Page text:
In May 2015 the Conservative Party’s General Election manifesto contained a pledge to hold a referendum on whether the UK should stay in or leave the European Union. With their election victory this campaign pledge has become a reality and we now know that on the 23 June each of us will be asked to answer the question “Should the United Kingdom remain a member of the European Union or leave the European Union?” While the overarching question may itself seem simple, the sub questions it contains are multiple and complex. How then should we as Christians make sense of this complexity? What should provide the lens through which we sort through all the information with which we will no doubt be bombarded over the coming weeks and months and come to some decision with integrity and in good faith?
In Matthew’s Gospel we are told that the greatest commandment is to “love the Lord your God with all your heart, and with all your soul, and with all your mind”, while the second is to “love your neighbour as yourself.” On these two commandments, we are told, hang the law and the prophets (Matt 22:36-40). That Jesus presents a commandment outlining the human relationship to the divine alongside one regarding our relationship with one another is not, some would suggest, accidental. Our relationship with our fellow human beings is both informed by and part of how we relate to God, the two are intertwined.
But what does this have to do with the Schengen Agreement, the single market and a whole host of other things that seem distant, dry and bureaucratic? The answer, I suggest, is that each of these things refer to and directly impact upon ways in which we relate to each other as individuals, as businesses, and as countries. Whether it be questions of sovereignty, the free movement of people, or where laws are made and their jurisdiction, these are things that influence and effect our relationships, and as such our faith has much to share.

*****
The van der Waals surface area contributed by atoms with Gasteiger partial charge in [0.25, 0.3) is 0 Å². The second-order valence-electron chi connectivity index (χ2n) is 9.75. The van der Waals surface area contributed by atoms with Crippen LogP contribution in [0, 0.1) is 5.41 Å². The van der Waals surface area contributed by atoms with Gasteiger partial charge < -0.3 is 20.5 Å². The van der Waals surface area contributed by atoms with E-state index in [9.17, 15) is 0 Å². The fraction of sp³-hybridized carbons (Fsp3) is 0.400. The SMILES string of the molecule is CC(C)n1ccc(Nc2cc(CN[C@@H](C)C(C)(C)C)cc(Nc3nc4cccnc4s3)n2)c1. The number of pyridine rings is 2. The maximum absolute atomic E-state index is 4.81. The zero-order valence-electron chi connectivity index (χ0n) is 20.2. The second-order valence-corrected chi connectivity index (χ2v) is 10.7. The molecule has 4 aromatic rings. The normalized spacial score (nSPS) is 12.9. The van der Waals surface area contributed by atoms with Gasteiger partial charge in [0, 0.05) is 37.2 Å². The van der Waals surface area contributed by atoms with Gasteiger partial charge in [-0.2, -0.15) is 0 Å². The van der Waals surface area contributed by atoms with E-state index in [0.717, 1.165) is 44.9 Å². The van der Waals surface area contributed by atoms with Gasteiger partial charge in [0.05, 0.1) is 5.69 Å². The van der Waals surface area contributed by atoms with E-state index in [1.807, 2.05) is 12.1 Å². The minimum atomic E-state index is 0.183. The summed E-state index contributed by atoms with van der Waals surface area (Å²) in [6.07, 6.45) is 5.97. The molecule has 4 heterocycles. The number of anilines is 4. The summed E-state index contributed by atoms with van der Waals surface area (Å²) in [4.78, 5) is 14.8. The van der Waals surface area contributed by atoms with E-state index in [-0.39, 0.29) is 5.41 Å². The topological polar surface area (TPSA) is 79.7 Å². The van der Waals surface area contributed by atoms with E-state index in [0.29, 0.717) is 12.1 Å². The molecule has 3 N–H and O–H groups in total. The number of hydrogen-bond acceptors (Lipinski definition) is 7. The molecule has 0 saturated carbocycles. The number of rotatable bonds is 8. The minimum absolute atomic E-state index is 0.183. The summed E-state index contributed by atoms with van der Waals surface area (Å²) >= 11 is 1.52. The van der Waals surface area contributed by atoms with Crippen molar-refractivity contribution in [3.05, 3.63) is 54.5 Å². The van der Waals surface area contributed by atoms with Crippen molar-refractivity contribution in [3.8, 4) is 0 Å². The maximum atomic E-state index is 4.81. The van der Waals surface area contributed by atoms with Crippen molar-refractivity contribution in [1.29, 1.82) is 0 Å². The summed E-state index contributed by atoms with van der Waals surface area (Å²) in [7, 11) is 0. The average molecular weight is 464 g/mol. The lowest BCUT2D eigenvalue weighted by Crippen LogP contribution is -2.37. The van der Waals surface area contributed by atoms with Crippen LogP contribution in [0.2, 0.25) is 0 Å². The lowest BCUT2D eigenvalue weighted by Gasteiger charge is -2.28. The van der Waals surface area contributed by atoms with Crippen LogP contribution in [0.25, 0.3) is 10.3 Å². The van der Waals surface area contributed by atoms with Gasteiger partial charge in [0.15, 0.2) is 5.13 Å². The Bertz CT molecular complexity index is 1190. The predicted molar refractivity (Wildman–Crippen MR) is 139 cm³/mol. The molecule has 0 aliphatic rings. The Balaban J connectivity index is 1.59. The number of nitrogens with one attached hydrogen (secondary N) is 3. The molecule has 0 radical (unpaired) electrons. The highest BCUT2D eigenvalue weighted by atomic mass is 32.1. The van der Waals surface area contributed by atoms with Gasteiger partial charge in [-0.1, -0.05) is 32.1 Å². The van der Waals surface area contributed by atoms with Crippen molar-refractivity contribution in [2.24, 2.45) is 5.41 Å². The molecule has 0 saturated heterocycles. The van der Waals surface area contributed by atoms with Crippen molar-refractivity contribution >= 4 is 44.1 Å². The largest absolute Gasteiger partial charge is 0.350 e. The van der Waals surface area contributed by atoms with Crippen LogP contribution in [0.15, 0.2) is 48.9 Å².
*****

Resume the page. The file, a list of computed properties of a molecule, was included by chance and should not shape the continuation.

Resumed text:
To what extent then does the European Union enhance or hinder our ability to love our neighbour, and in doing so our God? Which neighbours are we talking about: those in our local communities, in Europe, in the wider world? Does economic union help our relationship with some nations while hindering others and how does that impact the person living down the road? Does the way the European Union makes laws, policies or procedures aid or impede our Christian duty? These are the questions that I think should be of primary importance as June approaches, these are the questions that we should be asking as we search for our response.
It is important here to note that there may not be one definitive answer to this question and that there should be space for everyone to explore the issues and come to their own conclusion. As Christians we may not, and almost certainly will not, have a unified answer to the question of the UK’s membership of the European Union. But as we begin to explore the issue further I would like to suggest that in Matthew 22 we have a common frame of reference through which we might bring our thoughts, our principles and our prayers to bear on this issue, allowing each of us to answer the question before us in good faith.